QUESTION: Do you think there was a change in him after his trips to the East? Outwardly, that you could have noticed?
HILDA: No, I don't really think so, except perhaps that he might have regained or gained more confidence. He felt more sure of himself and he felt that he had accomplished something and he was very proud of this. He had accomplished some sort of rapport with those among the whirling dervishes and the other religions, the people who he contacted. He told me that they thought very highly of him and that he could go almost anywhere among them, that most Caucasians would not be able to do this. It did establish a feeling of worthiness. He went into Zen in Japan and all. Too bad I didn't save his letters. There was another thing with the letters. He would type one letter and send it to as many people as the typewriter would make carbon copies for him. And his letters were always on the jolly key. He was never down or depressed, really. He was more or less exuberant most of the time. And his letters would give forth the same feeling. But he never really said much in the letters either. You didn't get much information.
QUESTION: You personally had good times with Samuel?
HILDA: Yes, we didn't do too much. He used to love to bake cakes. And his cakes were like his dancing. He'd bring them up and they'd well, they weren't baked long enough or they'd be collapsed. And he'd bring up these delicious cakes. I don't know how the others did, but I'm sure they did the same thing; we never tried to hurt his feelings in any way, we always accepted the cakes and if we must, we sat down and had toffee and cake. That seems to be more or less the pattern, that it wasn't always just as it should be. But nothing harmful about it that I could see. Although Ted was concerned. He told me not to become involved with him, that in other words, he felt that Samuel had an evil power that he could exert.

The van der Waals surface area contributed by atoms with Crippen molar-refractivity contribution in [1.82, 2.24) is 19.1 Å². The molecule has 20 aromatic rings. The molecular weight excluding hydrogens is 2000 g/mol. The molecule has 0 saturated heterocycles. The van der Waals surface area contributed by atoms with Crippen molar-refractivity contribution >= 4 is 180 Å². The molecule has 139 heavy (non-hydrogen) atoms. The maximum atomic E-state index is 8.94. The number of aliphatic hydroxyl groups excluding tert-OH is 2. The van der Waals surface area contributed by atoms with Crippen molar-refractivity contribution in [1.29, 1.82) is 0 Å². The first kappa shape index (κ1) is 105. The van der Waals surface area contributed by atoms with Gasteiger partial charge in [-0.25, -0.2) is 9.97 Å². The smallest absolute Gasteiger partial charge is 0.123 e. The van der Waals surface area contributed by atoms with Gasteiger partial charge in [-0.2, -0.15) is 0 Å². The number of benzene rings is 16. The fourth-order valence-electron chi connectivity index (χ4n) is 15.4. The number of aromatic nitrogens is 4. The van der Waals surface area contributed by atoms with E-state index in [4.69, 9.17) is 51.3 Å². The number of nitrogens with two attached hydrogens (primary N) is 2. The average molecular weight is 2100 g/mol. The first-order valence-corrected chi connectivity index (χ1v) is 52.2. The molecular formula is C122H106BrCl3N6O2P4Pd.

QUESTION: So right up to the very end of his life at certain points he connected with you, either at your agency or on your birthday; he always remembered you. He must have very fond feelings for you.
HILDA: Yes, I believe so just as I did for him. I reciprocated also. But as far as any parties or anything like that, we didn't do that. He was always welcomed here. In fact, he compromised me one time, or at least to all appearances. I was still living on the hill and my husband was going to Nevada to visit his sister and I didn't want to go, I had things to do. So I said go ahead without me. Just before he left, Samuel turned up. And he stayed the night. There was just Samuel and me, the kids were grown and gone. The next morning I was out digging in the garden and who should come by but my husband's brother. He was also going up to Nevada and had come by to see if Bing wanted to go. I told him that he was already up there. So he said," do you want to come with me?" and I said "no," and with that, Samuel walks out of the house and out into the garden. Well, I didn't explain his presence or anything, I thought it was none of his business. I've never forgotten that, it's always tickled me.
QUESTION: Some of the neighbors I’ve talked to had the impression that Sam was a ladies' man. Did you ever see him in that light?
HILDA: No, but he was always talking about a fiancé. He always had a fiancé most of them were East Indian girls. I never saw them, or met them. But he always had a fiancé and he was always going to be married within a year's time or whatever. And this went on for years. And of course, nothing ever developed. Now, whether this was in his mind or what, I have no idea. I hadn't thought of that for a long time. But as far as being a ladies' man, the one that they considered the ladies man was Ted Reindollar.